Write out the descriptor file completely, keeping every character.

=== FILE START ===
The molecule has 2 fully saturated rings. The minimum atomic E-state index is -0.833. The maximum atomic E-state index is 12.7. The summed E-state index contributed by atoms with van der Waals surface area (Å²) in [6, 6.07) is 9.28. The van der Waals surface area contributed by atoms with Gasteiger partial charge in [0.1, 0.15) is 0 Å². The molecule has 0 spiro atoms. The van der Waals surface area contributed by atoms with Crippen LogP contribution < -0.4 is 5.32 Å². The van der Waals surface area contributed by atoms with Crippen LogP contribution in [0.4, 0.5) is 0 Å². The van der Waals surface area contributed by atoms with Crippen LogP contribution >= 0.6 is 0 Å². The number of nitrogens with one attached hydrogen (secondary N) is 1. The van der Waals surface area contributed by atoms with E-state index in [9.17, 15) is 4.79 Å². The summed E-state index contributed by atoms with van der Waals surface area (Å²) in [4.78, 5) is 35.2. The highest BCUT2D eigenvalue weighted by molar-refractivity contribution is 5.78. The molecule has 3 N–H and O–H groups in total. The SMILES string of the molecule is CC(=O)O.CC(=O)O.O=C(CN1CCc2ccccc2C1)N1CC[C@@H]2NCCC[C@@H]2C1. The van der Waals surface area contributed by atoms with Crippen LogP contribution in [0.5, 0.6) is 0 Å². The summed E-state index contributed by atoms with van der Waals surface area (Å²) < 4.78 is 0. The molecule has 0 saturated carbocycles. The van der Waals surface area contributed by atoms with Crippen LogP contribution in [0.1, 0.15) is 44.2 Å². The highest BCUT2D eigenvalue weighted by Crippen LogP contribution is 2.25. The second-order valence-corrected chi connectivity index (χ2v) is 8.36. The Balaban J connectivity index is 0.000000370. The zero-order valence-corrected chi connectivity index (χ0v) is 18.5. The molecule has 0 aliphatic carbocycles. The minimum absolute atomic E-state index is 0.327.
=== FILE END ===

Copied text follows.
The molecule has 2 fully saturated rings. The minimum atomic E-state index is -0.833. The maximum atomic E-state index is 12.7. The summed E-state index contributed by atoms with van der Waals surface area (Å²) in [6, 6.07) is 9.28. The van der Waals surface area contributed by atoms with Gasteiger partial charge in [0.1, 0.15) is 0 Å². The molecule has 0 spiro atoms. The van der Waals surface area contributed by atoms with Crippen LogP contribution < -0.4 is 5.32 Å². The van der Waals surface area contributed by atoms with Crippen LogP contribution in [0.4, 0.5) is 0 Å². The van der Waals surface area contributed by atoms with Crippen LogP contribution >= 0.6 is 0 Å². The number of nitrogens with one attached hydrogen (secondary N) is 1. The van der Waals surface area contributed by atoms with E-state index in [9.17, 15) is 4.79 Å². The summed E-state index contributed by atoms with van der Waals surface area (Å²) in [4.78, 5) is 35.2. The highest BCUT2D eigenvalue weighted by molar-refractivity contribution is 5.78. The molecule has 3 N–H and O–H groups in total. The SMILES string of the molecule is CC(=O)O.CC(=O)O.O=C(CN1CCc2ccccc2C1)N1CC[C@@H]2NCCC[C@@H]2C1. The van der Waals surface area contributed by atoms with Crippen LogP contribution in [0.5, 0.6) is 0 Å². The summed E-state index contributed by atoms with van der Waals surface area (Å²) < 4.78 is 0. The molecule has 0 saturated carbocycles. The van der Waals surface area contributed by atoms with Crippen LogP contribution in [0.1, 0.15) is 44.2 Å². The highest BCUT2D eigenvalue weighted by Crippen LogP contribution is 2.25. The second-order valence-corrected chi connectivity index (χ2v) is 8.36. The Balaban J connectivity index is 0.000000370. The zero-order valence-corrected chi connectivity index (χ0v) is 18.5. The molecule has 0 aliphatic carbocycles. The minimum absolute atomic E-state index is 0.327.